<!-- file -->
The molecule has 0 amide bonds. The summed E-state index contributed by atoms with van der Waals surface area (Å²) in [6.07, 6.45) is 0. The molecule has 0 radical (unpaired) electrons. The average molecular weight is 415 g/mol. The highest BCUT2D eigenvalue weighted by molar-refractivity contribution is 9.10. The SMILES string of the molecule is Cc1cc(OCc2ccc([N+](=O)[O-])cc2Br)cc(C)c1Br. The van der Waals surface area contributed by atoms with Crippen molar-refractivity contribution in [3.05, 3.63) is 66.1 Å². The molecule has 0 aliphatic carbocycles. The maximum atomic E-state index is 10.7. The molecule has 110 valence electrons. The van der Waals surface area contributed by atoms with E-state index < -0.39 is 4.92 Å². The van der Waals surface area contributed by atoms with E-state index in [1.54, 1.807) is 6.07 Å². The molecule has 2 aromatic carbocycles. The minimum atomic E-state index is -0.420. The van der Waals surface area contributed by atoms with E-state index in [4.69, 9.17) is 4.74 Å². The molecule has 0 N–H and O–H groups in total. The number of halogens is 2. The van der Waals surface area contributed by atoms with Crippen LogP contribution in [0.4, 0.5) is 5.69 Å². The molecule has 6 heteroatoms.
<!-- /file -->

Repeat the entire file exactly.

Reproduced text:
The molecule has 0 amide bonds. The summed E-state index contributed by atoms with van der Waals surface area (Å²) in [6.07, 6.45) is 0. The molecule has 0 radical (unpaired) electrons. The average molecular weight is 415 g/mol. The highest BCUT2D eigenvalue weighted by molar-refractivity contribution is 9.10. The SMILES string of the molecule is Cc1cc(OCc2ccc([N+](=O)[O-])cc2Br)cc(C)c1Br. The van der Waals surface area contributed by atoms with Crippen molar-refractivity contribution in [3.05, 3.63) is 66.1 Å². The molecule has 0 aliphatic carbocycles. The maximum atomic E-state index is 10.7. The molecule has 110 valence electrons. The van der Waals surface area contributed by atoms with E-state index < -0.39 is 4.92 Å². The van der Waals surface area contributed by atoms with E-state index in [1.54, 1.807) is 6.07 Å². The molecule has 2 aromatic carbocycles. The minimum atomic E-state index is -0.420. The van der Waals surface area contributed by atoms with E-state index in [4.69, 9.17) is 4.74 Å². The molecule has 0 N–H and O–H groups in total. The number of halogens is 2. The van der Waals surface area contributed by atoms with Crippen LogP contribution in [0.4, 0.5) is 5.69 Å². The molecule has 6 heteroatoms.